Press & Updates

Statement of The Massachusetts Council on Gaming and Health on Today’s Supreme Court Ruling on Sports Betting

Urges lawmakers to proceed with caution on state legalization, prioritize protection of people with or susceptible to gambling disorder

NORWOOD – Monday, May 18, 2018 — The following is a statement from Marlene Warner, Executive Director of The Massachusetts Council on Gaming and Health on today’s Supreme Court decision ruling the federal ban on state-sanctioned sports betting unconstitutional.

“The Court’s decision today opens the door to one of the largest expansions of legalized gambling in recent history. Given how little research exists around sports betting, we at the Council strongly urge the Massachusetts legislature to keep the protection of those suffering from or at risk of developing a gambling disorder in mind as they decide whether to legalize sports betting in the Commonwealth.”

A recent study from researchers at UMass-Amherst, the Social and Economic Impacts of Gambling in Massachusetts, found that 2 percent of the Massachusetts population meets the criteria for problem gambling while 8.4 percent of the population is considered to be at-risk. Today’s ruling opens the door to state-by-state legalization of sports betting, a potentially massive expansion of legalized gambling. In anticipation of the decision, numerous state legislatures across the country had begun considering measures to legalize sports betting.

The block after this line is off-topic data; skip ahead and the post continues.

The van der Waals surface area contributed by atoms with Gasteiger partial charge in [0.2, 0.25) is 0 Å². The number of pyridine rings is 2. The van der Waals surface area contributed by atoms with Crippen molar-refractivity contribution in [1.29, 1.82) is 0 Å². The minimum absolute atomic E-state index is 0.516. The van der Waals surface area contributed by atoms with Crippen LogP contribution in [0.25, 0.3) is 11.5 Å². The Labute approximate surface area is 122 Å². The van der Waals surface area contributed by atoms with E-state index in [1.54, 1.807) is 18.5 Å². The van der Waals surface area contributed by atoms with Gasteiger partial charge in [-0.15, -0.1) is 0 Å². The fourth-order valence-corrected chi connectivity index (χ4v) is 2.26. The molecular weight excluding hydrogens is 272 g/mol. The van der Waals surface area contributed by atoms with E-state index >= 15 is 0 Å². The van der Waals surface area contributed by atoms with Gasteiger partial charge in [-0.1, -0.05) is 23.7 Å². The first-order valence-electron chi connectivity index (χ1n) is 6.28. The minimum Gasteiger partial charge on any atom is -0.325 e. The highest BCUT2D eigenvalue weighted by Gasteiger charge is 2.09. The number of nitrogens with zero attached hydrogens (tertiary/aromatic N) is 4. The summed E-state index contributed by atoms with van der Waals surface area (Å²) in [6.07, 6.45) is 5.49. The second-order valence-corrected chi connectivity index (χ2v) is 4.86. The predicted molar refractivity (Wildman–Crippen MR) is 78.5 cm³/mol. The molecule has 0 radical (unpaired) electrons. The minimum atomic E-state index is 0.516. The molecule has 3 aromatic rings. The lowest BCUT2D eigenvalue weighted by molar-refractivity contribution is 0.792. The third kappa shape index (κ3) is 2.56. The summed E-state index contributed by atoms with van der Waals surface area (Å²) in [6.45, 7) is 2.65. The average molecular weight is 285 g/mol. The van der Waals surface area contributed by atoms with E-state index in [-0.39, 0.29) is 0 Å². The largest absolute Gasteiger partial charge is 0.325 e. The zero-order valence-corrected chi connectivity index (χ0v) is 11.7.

Massachusetts lawmakers are discussing various expanded gambling proposals, including I-Lottery and online gambling and sports betting. This is in addition to the opening of two additional casinos opening this year and next in Springfield and Everett.

The Council is urging lawmakers to include in any new gambling-related legislation the following provisions to mitigate harm against those who may have or develop gambling disorder:

  • Individualized tools to limit gambling. The state should provide guidelines on the amount one should reasonably gamble over certain periods, and allow consumers to set their own more restrictive limits. All products should allow for self-exclusion.
  • Strong advertising restrictions. Advertising should go through rigorous review and never target underage persons. Advertising should also include accurate information about the odds of winning/losing so people understand the risks.
  • Designated funding stream for prevention, treatment and recovery services. If we are going to legalize new type of gambling, we must adequately fund addiction services.
  • Research. A comprehensive and well-funded research agenda that analyzes the trends and play of all players. At this time little to no research exists around sports betting or online gambling.
  • Education information. Every product, including online, should have prominently placed problem gambling information and access to help services (such as a hotline). Players should be provided with records of their gambling history and funds utilized. These act as both a deterrent and educational tool.

If you are concerned about a loved one’s gambling, we understand the problem and we can help. Call our confidential, 24-hour helpline 800-426-1234
About Mass. Council on Compulsive Gambling The Massachusetts Council on Gaming and Health offers programs to prevent problem gambling, connect the public with treatment and intervention services and support those in recovery and their families. Among the services it provides is a 24-hour problem gambling support helpline, prevention programs in schools, recovery services, and numerous other programs across the Commonwealth. The Mass. Council does not take a position in favor or against legalized gambling.

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